Most experts will advise any adult to create an estate plan. From the moment you come a legal adult, you will benefit from having someone empowered to make medical choices for you or pay your bills if you end up in a coma. Once you acquire valuable property or add dependents to your household, an estate plan becomes substantially more important.
It is very easy to put off planning because thinking about your death is particularly unpleasant. However, if you die without a will, it will be state statutes that determine who inherits your property if you don’t plan ahead.
What happened if you die without a will while living in Michigan?
Michigan has intestate succession laws
Lawmakers in Michigan have put specific statutes in place to handle the succession of personal property when someone dies without testamentary documents. If family members are unable to produce a will or similar paperwork after someone’s death, the Michigan probate courts will eventually handle the estate as though the testator passed away in testing or without documents describing their wishes.
Intestate succession laws focus primarily on the closest family members of the person who died. The spouse of the deceased has the strongest rights, although children also have inheritance rights under Michigan law. If the person who dies has neither a spouse nor children, then their parents or other family members may inherit their property.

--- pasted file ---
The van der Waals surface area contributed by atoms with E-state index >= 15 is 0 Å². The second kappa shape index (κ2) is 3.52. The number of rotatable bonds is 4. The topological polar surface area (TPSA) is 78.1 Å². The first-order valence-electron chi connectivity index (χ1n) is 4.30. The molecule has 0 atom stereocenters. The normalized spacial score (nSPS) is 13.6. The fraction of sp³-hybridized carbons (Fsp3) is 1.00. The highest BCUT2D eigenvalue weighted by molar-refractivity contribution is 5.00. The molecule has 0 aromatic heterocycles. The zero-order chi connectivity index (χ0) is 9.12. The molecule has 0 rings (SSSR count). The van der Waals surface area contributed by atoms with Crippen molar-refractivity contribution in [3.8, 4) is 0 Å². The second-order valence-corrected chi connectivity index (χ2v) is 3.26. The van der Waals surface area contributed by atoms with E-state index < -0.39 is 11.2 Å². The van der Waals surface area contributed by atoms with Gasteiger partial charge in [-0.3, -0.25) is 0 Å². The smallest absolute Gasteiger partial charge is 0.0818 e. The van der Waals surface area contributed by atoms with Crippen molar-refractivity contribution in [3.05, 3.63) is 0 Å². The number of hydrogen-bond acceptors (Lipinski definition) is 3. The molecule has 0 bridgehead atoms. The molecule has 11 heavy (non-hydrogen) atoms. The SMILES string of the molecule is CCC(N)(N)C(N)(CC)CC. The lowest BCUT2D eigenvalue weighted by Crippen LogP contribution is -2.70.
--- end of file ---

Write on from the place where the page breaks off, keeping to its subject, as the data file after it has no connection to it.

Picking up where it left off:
Only in the rare situation where someone has no surviving family members and no testamentary documents will their assets eventually pass to the state of Michigan.
Estate planning protects you and your loved ones
While intestate succession laws at least ensure that those closest to you won’t end up deprived of your property when you die, they would likely benefit more from your creation of a thorough estate plan.
When you take the time to leave clear instructions about the division of your property and the care of your family members in a will or trust, you can ensure that those who depend on you will have the support they need you are no longer there to take care of them.
Learning more about how Michigan handles probate proceedings can help those thinking about the legacy they will leave when they die.